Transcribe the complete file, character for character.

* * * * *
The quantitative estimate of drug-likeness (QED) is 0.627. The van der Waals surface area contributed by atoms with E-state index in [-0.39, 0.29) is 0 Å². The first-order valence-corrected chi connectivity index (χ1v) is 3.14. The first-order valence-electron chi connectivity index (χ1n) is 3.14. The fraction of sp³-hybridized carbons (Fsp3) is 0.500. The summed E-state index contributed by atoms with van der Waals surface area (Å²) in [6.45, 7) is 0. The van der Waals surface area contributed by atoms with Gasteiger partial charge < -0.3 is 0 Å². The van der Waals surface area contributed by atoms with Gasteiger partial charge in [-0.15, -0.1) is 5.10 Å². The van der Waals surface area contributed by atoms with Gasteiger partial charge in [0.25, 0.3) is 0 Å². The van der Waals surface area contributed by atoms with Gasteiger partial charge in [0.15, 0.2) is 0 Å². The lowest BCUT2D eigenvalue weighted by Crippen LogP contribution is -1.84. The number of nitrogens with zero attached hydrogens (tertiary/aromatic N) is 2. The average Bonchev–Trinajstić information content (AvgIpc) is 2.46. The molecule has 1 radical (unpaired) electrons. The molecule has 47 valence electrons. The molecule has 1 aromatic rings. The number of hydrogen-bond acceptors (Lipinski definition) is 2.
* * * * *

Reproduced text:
The quantitative estimate of drug-likeness (QED) is 0.627. The van der Waals surface area contributed by atoms with E-state index in [-0.39, 0.29) is 0 Å². The first-order valence-corrected chi connectivity index (χ1v) is 3.14. The first-order valence-electron chi connectivity index (χ1n) is 3.14. The fraction of sp³-hybridized carbons (Fsp3) is 0.500. The summed E-state index contributed by atoms with van der Waals surface area (Å²) in [6.45, 7) is 0. The van der Waals surface area contributed by atoms with Gasteiger partial charge < -0.3 is 0 Å². The van der Waals surface area contributed by atoms with Gasteiger partial charge in [-0.15, -0.1) is 5.10 Å². The van der Waals surface area contributed by atoms with Gasteiger partial charge in [0.25, 0.3) is 0 Å². The van der Waals surface area contributed by atoms with Gasteiger partial charge in [0.15, 0.2) is 0 Å². The lowest BCUT2D eigenvalue weighted by Crippen LogP contribution is -1.84. The number of nitrogens with zero attached hydrogens (tertiary/aromatic N) is 2. The average Bonchev–Trinajstić information content (AvgIpc) is 2.46. The molecule has 1 radical (unpaired) electrons. The molecule has 47 valence electrons. The molecule has 1 aromatic rings. The number of hydrogen-bond acceptors (Lipinski definition) is 2.